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Use of PPIs Modestly Associated with Veterans’ Pneumonia
Has the use of proton pump inhibitors (PPI) increased the risk of community-acquired pneumonia (CAP) in veterans? Research suggests a modest association.
“Among the veterans studied, current compared with past PPI exposures associated modestly with increased risks of CAP. However, our observations that recent treatment initiation and higher PPI doses were associated with greater risks, and the inconsistent PPI-CAP associations between patient subgroups, indicate that further inquiries are needed to separate out coincidental patterns of associations,” wrote the authors of a recent study of patients at the New England VA Healthcare System in Bedford, MA. 1
The retrospective, nested case-control study was done by a team of researchers from the VA Boston Healthcare System, Boston University and Harvard Medical School.
Using linked pharmacy and administrative databases of the New England VA system, researchers identified 71,985 outpatients who had been newly prescribed PPIs between 1998 and 2007. They then calculated crude and adjusted odds ratios comparing current with past PPI exposures for the entire and stratified samples.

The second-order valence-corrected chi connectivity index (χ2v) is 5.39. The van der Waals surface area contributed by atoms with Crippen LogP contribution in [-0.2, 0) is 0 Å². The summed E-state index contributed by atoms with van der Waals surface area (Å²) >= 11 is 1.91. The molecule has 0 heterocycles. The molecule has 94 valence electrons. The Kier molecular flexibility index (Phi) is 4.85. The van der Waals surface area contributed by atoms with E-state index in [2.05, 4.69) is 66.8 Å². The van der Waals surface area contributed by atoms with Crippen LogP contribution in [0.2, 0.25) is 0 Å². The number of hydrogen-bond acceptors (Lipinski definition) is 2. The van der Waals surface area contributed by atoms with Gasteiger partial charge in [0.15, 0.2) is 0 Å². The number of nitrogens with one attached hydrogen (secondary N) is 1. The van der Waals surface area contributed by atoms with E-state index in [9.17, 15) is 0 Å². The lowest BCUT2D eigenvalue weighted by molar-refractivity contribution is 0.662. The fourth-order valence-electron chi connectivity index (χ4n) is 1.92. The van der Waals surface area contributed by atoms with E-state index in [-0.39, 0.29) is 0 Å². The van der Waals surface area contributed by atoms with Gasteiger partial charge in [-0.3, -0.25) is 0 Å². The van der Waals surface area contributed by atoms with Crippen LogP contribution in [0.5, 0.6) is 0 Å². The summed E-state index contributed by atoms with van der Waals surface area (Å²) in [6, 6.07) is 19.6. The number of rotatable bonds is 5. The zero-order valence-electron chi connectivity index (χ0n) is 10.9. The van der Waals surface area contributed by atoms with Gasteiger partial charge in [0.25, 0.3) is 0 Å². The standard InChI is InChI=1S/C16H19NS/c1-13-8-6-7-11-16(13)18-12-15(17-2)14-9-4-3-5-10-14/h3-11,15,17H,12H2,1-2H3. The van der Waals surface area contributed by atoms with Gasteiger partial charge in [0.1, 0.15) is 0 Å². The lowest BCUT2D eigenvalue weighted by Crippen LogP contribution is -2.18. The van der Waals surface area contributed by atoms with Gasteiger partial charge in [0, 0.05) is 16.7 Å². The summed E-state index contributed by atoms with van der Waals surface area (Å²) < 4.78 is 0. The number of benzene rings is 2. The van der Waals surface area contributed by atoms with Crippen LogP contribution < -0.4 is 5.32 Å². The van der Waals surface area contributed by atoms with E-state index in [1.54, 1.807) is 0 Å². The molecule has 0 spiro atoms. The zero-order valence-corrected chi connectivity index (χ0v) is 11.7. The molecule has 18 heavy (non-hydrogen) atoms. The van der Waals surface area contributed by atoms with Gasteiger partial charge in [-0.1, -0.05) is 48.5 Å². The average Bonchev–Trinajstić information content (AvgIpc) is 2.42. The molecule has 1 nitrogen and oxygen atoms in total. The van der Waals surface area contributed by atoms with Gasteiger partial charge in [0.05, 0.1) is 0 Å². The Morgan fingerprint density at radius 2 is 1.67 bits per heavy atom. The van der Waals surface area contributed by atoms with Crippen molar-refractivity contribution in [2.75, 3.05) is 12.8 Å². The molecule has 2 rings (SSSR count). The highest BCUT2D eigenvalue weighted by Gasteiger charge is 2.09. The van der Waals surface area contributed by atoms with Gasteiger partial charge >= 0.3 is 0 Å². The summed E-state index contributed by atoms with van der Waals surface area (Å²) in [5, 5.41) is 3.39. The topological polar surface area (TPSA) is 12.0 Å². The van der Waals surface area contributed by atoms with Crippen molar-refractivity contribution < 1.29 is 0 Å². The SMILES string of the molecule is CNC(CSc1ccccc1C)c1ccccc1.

The results showed a modest association between current PPI use and CAP (adjusted odds ratio 1.29, with a 95% confidence interval,, 1.15–1.45). While risks did not significantly change based on age or year of diagnosis, dementia and sedative/tranquilizer use appeared to increase the association, although some chronic medical conditions seemed to reverse PPI-associated CAP risks. Other factors increasing the risk were — PPI exposures between one and 15 days as compared with longer exposures and taking more than one dose a day.
The authors called for more studies to determine how strong the association actually might be.
1. Hermos JA, Young MM, Fonda JR, Gagnon DR, Fiore LD, Lawler EV. Risk of
community-acquired pneumonia in veteran patients to whom proton pump inhibitors were dispensed.
Clin Infect Dis. 2012 Jan 1;54(1):33-42. Epub 2011 Nov 18. PubMed PMID: 22100573.
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